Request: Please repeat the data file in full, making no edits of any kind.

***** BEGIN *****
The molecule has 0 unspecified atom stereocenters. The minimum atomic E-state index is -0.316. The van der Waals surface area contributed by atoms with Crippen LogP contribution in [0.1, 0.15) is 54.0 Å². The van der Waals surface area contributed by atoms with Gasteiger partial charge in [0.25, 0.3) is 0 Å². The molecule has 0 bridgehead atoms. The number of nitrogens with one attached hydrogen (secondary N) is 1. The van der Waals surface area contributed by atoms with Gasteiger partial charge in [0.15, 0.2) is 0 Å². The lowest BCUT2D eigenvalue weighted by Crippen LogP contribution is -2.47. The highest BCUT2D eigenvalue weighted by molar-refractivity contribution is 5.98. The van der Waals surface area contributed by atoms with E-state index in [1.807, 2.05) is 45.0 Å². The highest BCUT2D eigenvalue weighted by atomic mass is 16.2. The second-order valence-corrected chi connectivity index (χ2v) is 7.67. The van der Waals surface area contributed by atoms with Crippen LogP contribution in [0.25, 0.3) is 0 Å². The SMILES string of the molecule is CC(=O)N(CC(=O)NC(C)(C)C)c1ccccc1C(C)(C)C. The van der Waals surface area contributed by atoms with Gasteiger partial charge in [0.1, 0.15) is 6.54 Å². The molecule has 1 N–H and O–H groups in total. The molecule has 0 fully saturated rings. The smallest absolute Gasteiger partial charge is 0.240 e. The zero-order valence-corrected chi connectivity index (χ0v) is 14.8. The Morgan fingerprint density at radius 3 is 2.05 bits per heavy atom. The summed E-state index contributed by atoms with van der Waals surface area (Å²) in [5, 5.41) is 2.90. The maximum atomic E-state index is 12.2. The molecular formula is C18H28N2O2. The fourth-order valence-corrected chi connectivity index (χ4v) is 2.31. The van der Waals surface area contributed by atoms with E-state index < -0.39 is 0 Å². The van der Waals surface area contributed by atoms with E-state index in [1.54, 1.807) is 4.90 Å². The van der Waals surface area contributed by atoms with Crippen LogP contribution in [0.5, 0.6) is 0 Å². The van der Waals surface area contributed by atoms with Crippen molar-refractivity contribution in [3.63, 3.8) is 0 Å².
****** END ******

The molecule has 0 unspecified atom stereocenters. The minimum atomic E-state index is -0.316. The van der Waals surface area contributed by atoms with Crippen LogP contribution in [0.1, 0.15) is 54.0 Å². The van der Waals surface area contributed by atoms with Gasteiger partial charge in [0.25, 0.3) is 0 Å². The molecule has 0 bridgehead atoms. The number of nitrogens with one attached hydrogen (secondary N) is 1. The van der Waals surface area contributed by atoms with Gasteiger partial charge in [0.15, 0.2) is 0 Å². The lowest BCUT2D eigenvalue weighted by Crippen LogP contribution is -2.47. The highest BCUT2D eigenvalue weighted by molar-refractivity contribution is 5.98. The van der Waals surface area contributed by atoms with E-state index in [1.807, 2.05) is 45.0 Å². The highest BCUT2D eigenvalue weighted by atomic mass is 16.2. The second-order valence-corrected chi connectivity index (χ2v) is 7.67. The van der Waals surface area contributed by atoms with Crippen LogP contribution in [0.25, 0.3) is 0 Å². The SMILES string of the molecule is CC(=O)N(CC(=O)NC(C)(C)C)c1ccccc1C(C)(C)C. The van der Waals surface area contributed by atoms with Gasteiger partial charge in [0.1, 0.15) is 6.54 Å². The molecule has 1 N–H and O–H groups in total. The molecule has 0 fully saturated rings. The smallest absolute Gasteiger partial charge is 0.240 e. The zero-order valence-corrected chi connectivity index (χ0v) is 14.8. The Morgan fingerprint density at radius 3 is 2.05 bits per heavy atom. The summed E-state index contributed by atoms with van der Waals surface area (Å²) in [5, 5.41) is 2.90. The maximum atomic E-state index is 12.2. The molecular formula is C18H28N2O2. The fourth-order valence-corrected chi connectivity index (χ4v) is 2.31. The van der Waals surface area contributed by atoms with E-state index < -0.39 is 0 Å². The van der Waals surface area contributed by atoms with E-state index in [1.54, 1.807) is 4.90 Å². The van der Waals surface area contributed by atoms with Crippen LogP contribution in [0.5, 0.6) is 0 Å². The van der Waals surface area contributed by atoms with Crippen molar-refractivity contribution in [3.63, 3.8) is 0 Å².